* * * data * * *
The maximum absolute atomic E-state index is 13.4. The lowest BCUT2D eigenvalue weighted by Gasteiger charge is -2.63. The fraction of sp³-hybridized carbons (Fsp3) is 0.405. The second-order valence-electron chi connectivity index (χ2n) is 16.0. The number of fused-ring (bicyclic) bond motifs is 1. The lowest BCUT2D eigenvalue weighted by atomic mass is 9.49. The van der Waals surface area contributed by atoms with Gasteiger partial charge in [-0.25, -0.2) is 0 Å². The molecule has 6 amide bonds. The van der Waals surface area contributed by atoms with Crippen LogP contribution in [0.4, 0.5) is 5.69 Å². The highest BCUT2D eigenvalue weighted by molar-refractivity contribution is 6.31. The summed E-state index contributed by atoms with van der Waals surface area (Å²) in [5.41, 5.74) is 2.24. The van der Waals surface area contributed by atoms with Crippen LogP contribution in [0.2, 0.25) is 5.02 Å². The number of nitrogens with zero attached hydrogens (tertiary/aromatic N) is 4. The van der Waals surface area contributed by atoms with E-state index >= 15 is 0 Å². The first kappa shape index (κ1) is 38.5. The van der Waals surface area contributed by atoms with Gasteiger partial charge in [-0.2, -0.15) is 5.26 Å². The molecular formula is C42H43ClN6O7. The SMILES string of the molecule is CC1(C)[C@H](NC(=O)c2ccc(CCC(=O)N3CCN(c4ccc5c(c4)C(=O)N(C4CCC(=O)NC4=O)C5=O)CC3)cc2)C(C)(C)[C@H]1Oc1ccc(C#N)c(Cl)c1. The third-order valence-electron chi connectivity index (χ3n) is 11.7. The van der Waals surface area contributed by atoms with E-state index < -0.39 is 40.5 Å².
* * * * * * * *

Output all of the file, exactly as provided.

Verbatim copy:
The maximum absolute atomic E-state index is 13.4. The lowest BCUT2D eigenvalue weighted by Gasteiger charge is -2.63. The fraction of sp³-hybridized carbons (Fsp3) is 0.405. The second-order valence-electron chi connectivity index (χ2n) is 16.0. The number of fused-ring (bicyclic) bond motifs is 1. The lowest BCUT2D eigenvalue weighted by atomic mass is 9.49. The van der Waals surface area contributed by atoms with Gasteiger partial charge in [-0.25, -0.2) is 0 Å². The molecule has 6 amide bonds. The van der Waals surface area contributed by atoms with Crippen LogP contribution in [0.4, 0.5) is 5.69 Å². The highest BCUT2D eigenvalue weighted by molar-refractivity contribution is 6.31. The summed E-state index contributed by atoms with van der Waals surface area (Å²) in [5.41, 5.74) is 2.24. The van der Waals surface area contributed by atoms with Crippen LogP contribution in [0.2, 0.25) is 5.02 Å². The number of nitrogens with zero attached hydrogens (tertiary/aromatic N) is 4. The van der Waals surface area contributed by atoms with E-state index >= 15 is 0 Å². The first kappa shape index (κ1) is 38.5. The van der Waals surface area contributed by atoms with Gasteiger partial charge in [-0.2, -0.15) is 5.26 Å². The molecular formula is C42H43ClN6O7. The SMILES string of the molecule is CC1(C)[C@H](NC(=O)c2ccc(CCC(=O)N3CCN(c4ccc5c(c4)C(=O)N(C4CCC(=O)NC4=O)C5=O)CC3)cc2)C(C)(C)[C@H]1Oc1ccc(C#N)c(Cl)c1. The third-order valence-electron chi connectivity index (χ3n) is 11.7. The van der Waals surface area contributed by atoms with E-state index < -0.39 is 40.5 Å².